Federal contractors and subcontractors soon will be required to report all federal “labor law violations” to the government, for review by contracting officers. Here’s what you need to know about this sweeping new requirement.

Background

On July 31, 2014 the president issued Executive Order 13673, Fair Pay and Safe Workplaces, requiring government contractors and subcontractors (jointly, contractors) to file reports with the U.S. Department of Labor of labor law violations. Those reports would then be provided to contracting officers to aid them in determining the “responsibility” of the contractors and their eligibility for federal contracts. The executive order instructed the Federal Acquisition Regulations (FAR) Council and the Department of Labor (DOL) to issue appropriate regulations and guidance to enforce the order.

The new FAR regulations and DOL guidance were published in the Federal Register on August 25, with an effective date of October, 25, 2016. The regulations and guidance are more than 500 pages and 300 pages in length, respectively, and spell out the basis and reasoning for the government’s decisions regarding the interpretation and enforcement of Executive Order 13673.

What You Need to Know Today

It is safe to say that covered contractors will have extensive new reporting and notification requirements. Even more importantly, because of the extremely expansive definition given to the term labor law violations, covered contractors might be forced into very tough decisions about whether and when to settle EEOC, NLRB, OSHA and Wage-Hour charges, among others, as all violations, including settled cases, must be reported. What impact those reports will have on the ability to receive contracts remains to be seen.

The good news: Only contracts of $500,000 or more are covered. The bad news: Subcontracts of $500,000 or more, except for contracts for Commercial Off The Shelf (COTS) items, are also covered.

If covered, the contractor must disclose all labor law violations for a period going back three years. Although there is a phase-in period with a shorter reporting period, contractors should be working now to implement systems that will track covered violations. Labor law violations include civil judgments and arbitrations, but also include “administrative merits determinations” that a violation of a federal labor law occurred.

Of particular note to employers, EEOC reasonable cause determinations, NLRB complaints, Wage-Hour WH-56 unpaid wages forms, OSHA citations and OFCCP show cause notices are all defined as administrative merits determinations that must be reported. Reports must also be made even if the matter is settled.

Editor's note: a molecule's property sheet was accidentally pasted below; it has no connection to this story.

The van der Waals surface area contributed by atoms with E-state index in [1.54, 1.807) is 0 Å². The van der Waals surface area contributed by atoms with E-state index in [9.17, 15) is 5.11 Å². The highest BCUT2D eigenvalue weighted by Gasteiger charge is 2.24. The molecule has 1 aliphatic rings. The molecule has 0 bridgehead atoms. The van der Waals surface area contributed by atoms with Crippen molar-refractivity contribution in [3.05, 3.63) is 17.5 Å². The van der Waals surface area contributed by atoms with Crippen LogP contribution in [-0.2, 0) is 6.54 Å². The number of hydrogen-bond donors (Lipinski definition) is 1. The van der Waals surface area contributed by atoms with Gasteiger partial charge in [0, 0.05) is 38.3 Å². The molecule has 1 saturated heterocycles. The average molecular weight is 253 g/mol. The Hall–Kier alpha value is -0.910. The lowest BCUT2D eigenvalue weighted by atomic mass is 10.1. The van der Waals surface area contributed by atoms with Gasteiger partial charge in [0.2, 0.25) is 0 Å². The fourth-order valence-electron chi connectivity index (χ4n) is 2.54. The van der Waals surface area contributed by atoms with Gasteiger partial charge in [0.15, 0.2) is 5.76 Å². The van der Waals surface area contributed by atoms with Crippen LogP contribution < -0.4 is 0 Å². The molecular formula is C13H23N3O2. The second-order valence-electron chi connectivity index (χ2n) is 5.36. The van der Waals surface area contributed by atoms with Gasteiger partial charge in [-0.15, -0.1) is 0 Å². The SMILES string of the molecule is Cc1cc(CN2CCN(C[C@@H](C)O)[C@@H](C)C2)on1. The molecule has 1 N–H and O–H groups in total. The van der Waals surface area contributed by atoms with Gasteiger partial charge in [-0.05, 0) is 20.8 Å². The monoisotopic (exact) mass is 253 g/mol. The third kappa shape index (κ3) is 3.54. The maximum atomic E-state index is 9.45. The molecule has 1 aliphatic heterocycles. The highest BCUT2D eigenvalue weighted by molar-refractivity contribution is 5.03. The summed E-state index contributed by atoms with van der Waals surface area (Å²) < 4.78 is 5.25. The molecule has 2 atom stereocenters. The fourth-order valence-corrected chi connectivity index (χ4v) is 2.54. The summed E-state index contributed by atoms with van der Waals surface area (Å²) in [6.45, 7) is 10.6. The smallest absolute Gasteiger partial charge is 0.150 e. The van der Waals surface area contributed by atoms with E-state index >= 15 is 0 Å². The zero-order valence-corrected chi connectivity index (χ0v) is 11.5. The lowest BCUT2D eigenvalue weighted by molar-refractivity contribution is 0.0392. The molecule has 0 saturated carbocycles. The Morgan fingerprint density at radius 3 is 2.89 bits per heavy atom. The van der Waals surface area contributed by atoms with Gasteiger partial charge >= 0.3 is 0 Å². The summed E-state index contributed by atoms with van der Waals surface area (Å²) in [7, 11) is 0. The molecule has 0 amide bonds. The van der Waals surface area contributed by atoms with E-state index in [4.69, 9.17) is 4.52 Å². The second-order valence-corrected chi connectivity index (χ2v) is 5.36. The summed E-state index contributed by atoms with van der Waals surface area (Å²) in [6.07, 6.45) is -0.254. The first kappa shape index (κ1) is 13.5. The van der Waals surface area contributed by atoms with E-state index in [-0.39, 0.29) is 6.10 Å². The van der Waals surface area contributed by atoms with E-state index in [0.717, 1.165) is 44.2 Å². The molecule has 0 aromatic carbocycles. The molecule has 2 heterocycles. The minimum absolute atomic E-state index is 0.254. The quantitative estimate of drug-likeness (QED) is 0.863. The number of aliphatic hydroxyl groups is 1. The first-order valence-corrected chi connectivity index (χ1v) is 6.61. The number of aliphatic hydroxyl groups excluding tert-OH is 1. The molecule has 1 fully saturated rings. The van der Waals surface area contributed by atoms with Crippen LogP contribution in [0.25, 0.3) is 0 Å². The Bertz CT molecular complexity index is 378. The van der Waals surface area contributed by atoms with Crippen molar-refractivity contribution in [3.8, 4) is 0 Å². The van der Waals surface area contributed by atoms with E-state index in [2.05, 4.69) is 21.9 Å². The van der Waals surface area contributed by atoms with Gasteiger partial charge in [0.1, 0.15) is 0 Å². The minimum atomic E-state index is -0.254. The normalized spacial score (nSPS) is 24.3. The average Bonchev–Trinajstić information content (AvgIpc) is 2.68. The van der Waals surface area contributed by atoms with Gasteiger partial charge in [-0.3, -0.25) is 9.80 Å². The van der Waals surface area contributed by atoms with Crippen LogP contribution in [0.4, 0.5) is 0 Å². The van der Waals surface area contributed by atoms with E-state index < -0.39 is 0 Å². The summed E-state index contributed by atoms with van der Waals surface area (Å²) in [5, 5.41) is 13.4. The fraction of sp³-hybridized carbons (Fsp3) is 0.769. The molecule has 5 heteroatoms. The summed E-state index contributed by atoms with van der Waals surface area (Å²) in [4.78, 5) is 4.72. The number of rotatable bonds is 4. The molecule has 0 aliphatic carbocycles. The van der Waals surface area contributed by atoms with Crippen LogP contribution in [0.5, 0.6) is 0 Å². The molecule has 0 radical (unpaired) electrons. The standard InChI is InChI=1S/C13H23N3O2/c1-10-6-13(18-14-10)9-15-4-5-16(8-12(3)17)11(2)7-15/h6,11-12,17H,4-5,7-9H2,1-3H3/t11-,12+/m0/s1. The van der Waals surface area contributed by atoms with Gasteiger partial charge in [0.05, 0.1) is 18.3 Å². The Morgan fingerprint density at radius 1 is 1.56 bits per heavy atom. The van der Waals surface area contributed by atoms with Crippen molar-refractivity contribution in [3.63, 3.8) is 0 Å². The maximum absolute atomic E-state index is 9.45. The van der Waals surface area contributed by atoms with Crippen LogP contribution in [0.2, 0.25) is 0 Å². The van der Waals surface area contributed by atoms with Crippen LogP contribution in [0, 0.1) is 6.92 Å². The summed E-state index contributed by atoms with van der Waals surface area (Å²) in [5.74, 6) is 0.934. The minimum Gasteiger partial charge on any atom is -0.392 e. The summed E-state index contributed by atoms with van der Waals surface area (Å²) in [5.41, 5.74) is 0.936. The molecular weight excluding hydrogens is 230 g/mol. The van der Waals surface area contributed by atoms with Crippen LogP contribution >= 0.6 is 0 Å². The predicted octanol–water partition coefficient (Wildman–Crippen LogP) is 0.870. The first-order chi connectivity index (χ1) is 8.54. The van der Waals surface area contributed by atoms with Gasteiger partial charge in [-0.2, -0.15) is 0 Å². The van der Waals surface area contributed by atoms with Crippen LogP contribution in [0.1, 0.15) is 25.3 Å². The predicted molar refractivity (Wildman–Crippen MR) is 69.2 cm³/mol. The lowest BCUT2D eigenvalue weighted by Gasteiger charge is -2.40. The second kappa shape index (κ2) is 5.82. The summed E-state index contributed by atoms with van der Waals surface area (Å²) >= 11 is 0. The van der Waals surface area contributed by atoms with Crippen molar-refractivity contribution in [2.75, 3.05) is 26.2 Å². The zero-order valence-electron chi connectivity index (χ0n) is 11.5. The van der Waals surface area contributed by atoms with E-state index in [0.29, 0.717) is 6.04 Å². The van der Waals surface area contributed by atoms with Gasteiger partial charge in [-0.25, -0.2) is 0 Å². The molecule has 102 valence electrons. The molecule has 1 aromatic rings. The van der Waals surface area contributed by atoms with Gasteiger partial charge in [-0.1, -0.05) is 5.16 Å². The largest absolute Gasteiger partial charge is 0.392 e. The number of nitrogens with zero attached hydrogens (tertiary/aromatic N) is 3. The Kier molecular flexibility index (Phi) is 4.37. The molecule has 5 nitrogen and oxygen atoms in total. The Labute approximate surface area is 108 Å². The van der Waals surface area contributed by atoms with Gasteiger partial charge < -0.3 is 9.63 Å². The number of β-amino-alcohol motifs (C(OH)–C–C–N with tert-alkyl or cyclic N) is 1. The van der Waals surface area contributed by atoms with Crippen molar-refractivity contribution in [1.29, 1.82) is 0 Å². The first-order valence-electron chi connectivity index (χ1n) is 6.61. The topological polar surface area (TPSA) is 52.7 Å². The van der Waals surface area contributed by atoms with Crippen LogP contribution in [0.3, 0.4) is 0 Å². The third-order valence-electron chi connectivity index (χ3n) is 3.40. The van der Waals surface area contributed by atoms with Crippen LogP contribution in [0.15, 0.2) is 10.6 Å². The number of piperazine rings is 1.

Virtually the only time reporting will not be required is when the matter is fought out at trial, and the employer emerges victorious. Thus, deciding whether to settle an EEOC or DOL Wage-Hour complaint will likely be a more complicated analysis than ever before, because it will not be clear what impact the settled violation report might have on contracting officers’ decision-making.

Additionally, the new regulations require contractors to notify employees of their hours, state whether they are exempt from overtime status, and provide independent contractors with notices of that status. In addition, contractors must include the new rules in contracts with covered subcontractors, and receive reports from them about how the DOL views their compliance status. These additional paperwork requirements will impose new burdens on employers. For now, state labor law violation reports are not required, except for reports of OSHA-State Plan violations. Reports on state law violations are very much a future possibility, however.

In spite of the broad reach of this order, the government tried to allay some concerns by pointing out that contracting officers do not need to give as much weight to non-final decisions, such as the examples above, as compared to fully adjudicated cases. The government also takes some pains to point out differences between minor and serious, repeated, or willful violations. However, the regulations only meagerly address the concerns that contractors should not be penalized for violations that have not been subjected to the full scrutiny of an adversarial proceeding.

During the Carter administration, there was an attempt to “pass over” bidding contractors with two or more pending complaints at OFCCP (Office of Federal Contract Compliance). That attempt was rejected in 17 injunction proceedings heard in federal courts, which unanimously held that effectively debarring a contractor without due process was unconstitutional. OFCCP then abandoned its pass over rules. The 2016 rules make an attempt to avoid the due process issue, by allowing contractors to tell their side of the story to “mitigate” their violations report to contracting officers. Regardless, it is likely that there will be litigation over the legality of these new rules.

What You Should Do Next

This writing is meant to highlight only the most fundamental aspects of the new rules, and does not cover the many details embedded in the more than 800 published pages. If you are a large contractor with the government, you will need to review these rules carefully, with an eye toward your particular circumstances.